The star in the title of the world premiere musical by Steve Martin and Edie Brickell might be the one you follow to your dream – or perhaps the one that leads to reconciliation and forgiveness.
“Bright Star” plays through Nov. 2 at the Old Globe Theatre.
No, Martin doesn’t perform, but he did write the book and co-write the music with Ms. Brickell. They used their Grammy-winning collaboration on “Love Has Come For You” as a starting point, then rewrote or wrote new songs as the “Bright Star” characters took shape.
Martin began his career as a banjo-playing standup comic, and you can expect lots of banjo in this show, which is set in the Blue Ridge Mountains of North Carolina. The score has a bluegrass/country/folk sound and includes some lively choreography by Josh Rhodes.
“Bright Star” jumps back and forth between 1923 and 1945, following the lives of four young people.
Alice Murphy (Carmen Cusack), at 16, is the wild child and despair of her family; at 38, she is the editor of a Southern literary magazine.
Young Alice, daughter of a minister, falls for Jimmy Ray Dobbs (Wayne Alan Wilcox), the mayor’s son. Her unplanned pregnancy leads to a complicated set of coincidences – including an inhumane act by Jimmy Ray’s father, Mayor Dobbs (Wayne Duvall) – that may strain credulity a bit, but do offer genuine dramatic tension.
Meanwhile, Billy Cane (A.J. Shively) returns from World War II service with a career goal in mind: he wants to be a writer. He will move to Asheville to write for the Asheville Southern Journal. Will Margo (Hannah Elless) – the girl back home – wait?
That’s the main plot. But there’s a head-spinning amount of other stuff going on as well, too much for the show’s own good. Locations shift on a dime, peripheral characters come and go without a trace and it all gets more confusing than necessary.
That said, “Bright Star” has a lot going for it: a fine cast of mostly Broadway veterans, a terrific nine-piece orchestra, an imaginative set by Eugene Lee and excellent direction by Walter Bobbie.
Not to slight the bluegrass-folk-rock score, complete with a square dance hoedown, a great foot-stomping drinking song and a couple of lovely ballads.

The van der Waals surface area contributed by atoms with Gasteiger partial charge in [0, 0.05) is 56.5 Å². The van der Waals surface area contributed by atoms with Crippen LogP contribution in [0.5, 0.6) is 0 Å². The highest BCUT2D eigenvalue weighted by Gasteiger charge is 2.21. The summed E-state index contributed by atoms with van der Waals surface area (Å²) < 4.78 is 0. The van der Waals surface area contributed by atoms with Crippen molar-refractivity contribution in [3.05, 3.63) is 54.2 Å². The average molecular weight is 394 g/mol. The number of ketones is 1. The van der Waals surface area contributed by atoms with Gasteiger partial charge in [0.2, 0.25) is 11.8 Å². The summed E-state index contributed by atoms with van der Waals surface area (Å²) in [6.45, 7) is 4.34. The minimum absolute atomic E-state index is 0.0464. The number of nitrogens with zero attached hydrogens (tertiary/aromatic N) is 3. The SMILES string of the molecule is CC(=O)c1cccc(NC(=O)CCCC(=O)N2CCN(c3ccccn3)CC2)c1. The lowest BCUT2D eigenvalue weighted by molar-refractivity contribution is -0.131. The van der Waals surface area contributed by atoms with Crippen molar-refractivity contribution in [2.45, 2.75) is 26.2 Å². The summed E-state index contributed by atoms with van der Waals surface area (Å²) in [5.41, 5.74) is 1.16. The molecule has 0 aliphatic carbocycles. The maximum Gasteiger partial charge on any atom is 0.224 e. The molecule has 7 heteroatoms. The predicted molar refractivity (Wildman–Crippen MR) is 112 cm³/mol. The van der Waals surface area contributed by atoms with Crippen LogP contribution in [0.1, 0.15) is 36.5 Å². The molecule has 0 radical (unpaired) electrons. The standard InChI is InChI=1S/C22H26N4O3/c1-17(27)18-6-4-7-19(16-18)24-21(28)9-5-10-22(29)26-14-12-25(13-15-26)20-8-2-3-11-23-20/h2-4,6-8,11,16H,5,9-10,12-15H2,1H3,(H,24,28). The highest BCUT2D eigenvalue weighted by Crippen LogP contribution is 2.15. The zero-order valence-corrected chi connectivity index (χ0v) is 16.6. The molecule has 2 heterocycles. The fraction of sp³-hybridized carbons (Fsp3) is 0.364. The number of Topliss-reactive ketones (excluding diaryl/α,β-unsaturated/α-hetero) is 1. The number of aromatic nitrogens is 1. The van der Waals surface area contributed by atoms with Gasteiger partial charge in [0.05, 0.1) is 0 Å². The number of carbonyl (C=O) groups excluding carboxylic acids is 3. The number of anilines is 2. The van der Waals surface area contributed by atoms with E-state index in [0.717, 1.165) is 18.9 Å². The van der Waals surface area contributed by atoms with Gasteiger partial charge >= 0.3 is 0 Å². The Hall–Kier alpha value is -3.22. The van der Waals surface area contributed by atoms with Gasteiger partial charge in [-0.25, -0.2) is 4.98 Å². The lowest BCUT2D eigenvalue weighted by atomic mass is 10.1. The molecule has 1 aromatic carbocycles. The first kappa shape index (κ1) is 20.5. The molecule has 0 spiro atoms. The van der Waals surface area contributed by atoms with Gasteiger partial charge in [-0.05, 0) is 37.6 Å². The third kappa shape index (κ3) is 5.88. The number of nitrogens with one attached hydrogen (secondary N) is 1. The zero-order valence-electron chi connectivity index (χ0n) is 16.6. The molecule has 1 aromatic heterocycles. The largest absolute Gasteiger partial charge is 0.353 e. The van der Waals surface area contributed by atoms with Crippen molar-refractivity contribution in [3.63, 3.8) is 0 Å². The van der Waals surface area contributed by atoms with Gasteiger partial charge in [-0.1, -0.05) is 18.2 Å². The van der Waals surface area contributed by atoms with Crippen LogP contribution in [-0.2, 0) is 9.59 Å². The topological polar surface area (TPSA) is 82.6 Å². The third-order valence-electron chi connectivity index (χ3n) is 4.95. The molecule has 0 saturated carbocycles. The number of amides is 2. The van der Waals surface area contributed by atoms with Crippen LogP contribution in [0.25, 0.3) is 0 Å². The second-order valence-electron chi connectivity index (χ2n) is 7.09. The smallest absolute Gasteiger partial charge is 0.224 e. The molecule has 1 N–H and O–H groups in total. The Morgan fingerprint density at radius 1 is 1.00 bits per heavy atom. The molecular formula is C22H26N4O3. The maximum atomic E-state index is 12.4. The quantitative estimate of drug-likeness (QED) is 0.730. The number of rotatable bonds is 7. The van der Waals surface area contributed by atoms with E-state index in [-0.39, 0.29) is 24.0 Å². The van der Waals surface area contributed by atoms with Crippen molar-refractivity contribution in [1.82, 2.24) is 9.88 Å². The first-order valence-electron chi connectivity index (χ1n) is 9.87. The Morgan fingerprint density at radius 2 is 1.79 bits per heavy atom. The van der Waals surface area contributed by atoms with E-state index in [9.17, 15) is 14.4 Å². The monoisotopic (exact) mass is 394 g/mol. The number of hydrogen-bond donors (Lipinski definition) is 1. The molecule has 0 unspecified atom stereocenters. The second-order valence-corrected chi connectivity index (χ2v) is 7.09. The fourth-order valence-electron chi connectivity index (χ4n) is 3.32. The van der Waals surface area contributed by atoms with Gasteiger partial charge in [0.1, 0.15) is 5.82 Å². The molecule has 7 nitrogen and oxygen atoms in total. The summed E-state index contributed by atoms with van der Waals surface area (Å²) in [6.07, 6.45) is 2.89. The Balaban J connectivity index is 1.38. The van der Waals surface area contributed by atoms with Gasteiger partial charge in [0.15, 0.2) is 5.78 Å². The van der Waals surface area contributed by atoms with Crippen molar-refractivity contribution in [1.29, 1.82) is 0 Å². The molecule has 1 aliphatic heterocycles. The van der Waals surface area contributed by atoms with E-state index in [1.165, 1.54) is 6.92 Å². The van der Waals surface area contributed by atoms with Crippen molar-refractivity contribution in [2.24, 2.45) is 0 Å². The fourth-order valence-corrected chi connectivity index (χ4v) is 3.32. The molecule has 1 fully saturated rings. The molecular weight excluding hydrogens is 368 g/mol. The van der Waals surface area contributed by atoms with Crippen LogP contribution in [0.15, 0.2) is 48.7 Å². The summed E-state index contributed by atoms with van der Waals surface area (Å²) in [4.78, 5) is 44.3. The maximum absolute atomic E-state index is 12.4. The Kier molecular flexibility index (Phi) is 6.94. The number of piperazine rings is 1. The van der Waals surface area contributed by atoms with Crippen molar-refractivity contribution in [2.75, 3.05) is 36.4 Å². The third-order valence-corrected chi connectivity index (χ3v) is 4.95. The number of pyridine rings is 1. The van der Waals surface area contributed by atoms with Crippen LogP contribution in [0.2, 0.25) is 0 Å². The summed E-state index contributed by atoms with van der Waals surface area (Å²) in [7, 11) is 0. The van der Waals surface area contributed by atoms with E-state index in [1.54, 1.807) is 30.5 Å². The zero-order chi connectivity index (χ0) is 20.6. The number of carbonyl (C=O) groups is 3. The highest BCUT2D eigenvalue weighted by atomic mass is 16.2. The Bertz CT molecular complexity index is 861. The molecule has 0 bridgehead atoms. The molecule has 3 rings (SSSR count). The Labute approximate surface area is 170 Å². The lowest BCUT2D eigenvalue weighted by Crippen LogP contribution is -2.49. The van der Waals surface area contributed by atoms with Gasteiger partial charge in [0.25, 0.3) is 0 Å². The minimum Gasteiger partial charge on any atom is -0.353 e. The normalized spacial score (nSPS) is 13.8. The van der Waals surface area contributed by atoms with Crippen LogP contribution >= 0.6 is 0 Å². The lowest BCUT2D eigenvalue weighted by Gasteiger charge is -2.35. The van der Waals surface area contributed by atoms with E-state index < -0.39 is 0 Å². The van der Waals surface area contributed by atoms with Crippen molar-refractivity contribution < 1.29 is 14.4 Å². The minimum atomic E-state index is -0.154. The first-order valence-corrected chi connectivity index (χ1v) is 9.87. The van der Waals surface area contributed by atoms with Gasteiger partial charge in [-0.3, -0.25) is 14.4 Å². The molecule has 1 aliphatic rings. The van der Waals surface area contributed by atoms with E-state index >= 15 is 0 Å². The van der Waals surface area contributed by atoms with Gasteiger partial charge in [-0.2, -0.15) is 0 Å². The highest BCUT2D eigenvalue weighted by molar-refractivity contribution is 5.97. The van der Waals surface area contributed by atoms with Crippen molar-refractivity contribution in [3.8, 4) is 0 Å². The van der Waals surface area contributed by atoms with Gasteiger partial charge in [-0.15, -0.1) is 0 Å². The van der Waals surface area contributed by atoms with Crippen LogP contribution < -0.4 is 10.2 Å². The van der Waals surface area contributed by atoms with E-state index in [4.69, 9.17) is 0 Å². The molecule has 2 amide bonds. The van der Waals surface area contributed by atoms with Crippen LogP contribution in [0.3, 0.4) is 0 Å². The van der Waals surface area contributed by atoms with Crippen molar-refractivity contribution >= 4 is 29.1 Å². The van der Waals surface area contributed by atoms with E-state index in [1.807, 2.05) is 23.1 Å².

Cusack anchors the cast as Alice, who moves as easily between time periods as she does changing costumes onstage, and tailors voice and vocal output to each situation.
Wilcox’s Jimmy Ray is a handsome devil, but though he does stand up to his father, his character seems to lack ambition and direction, making Alice’s attraction to him a bit puzzling.
Stephen Lee Anderson as Alice’s father Daddy Murphy and Duvall’s Mayor Dobbs represent the older generation in attitude and deed. The Mayor, in fact, proves to be such a poor excuse for a human that he gets hearty boos from the audience at curtain call.
Jeff Hiller and Kate Loprest provide some funny moments as editor Alice’s employees Daryl Ames and Lucy Grant.
Libby Winters is excellent as Alice’s sister and has one of the best songs (“Another Round.”) Stephen Bogardus makes a fine contribution as Daddy Cane.
“Bright Star,” based on a 100-year-old newspaper article Brickell found, has engaging characters, a listenable (if repetitive) score and gets a terrific production at the Globe. It could benefit from some trimming of excess characters and musical repetition (three songs about the pregnancy are two too many, for example) and more depth in the major characters.
“Bright Star” plays through Nov. 2 at The Old Globe’s Donald and Darlene Shiley Stage, 1363 Old Globe Way in Balboa Park in San Diego, California.
Tuesday and Wednesday at 7 pm; Thursday and Friday at 8 pm; Saturday at 2 and 8 pm; Sunday at 2 and 7 pm.
Tickets: (619) 234-5623 or HERE.
To read more reviews by SDGLN Theater Critic Jean Lowerison, click HERE.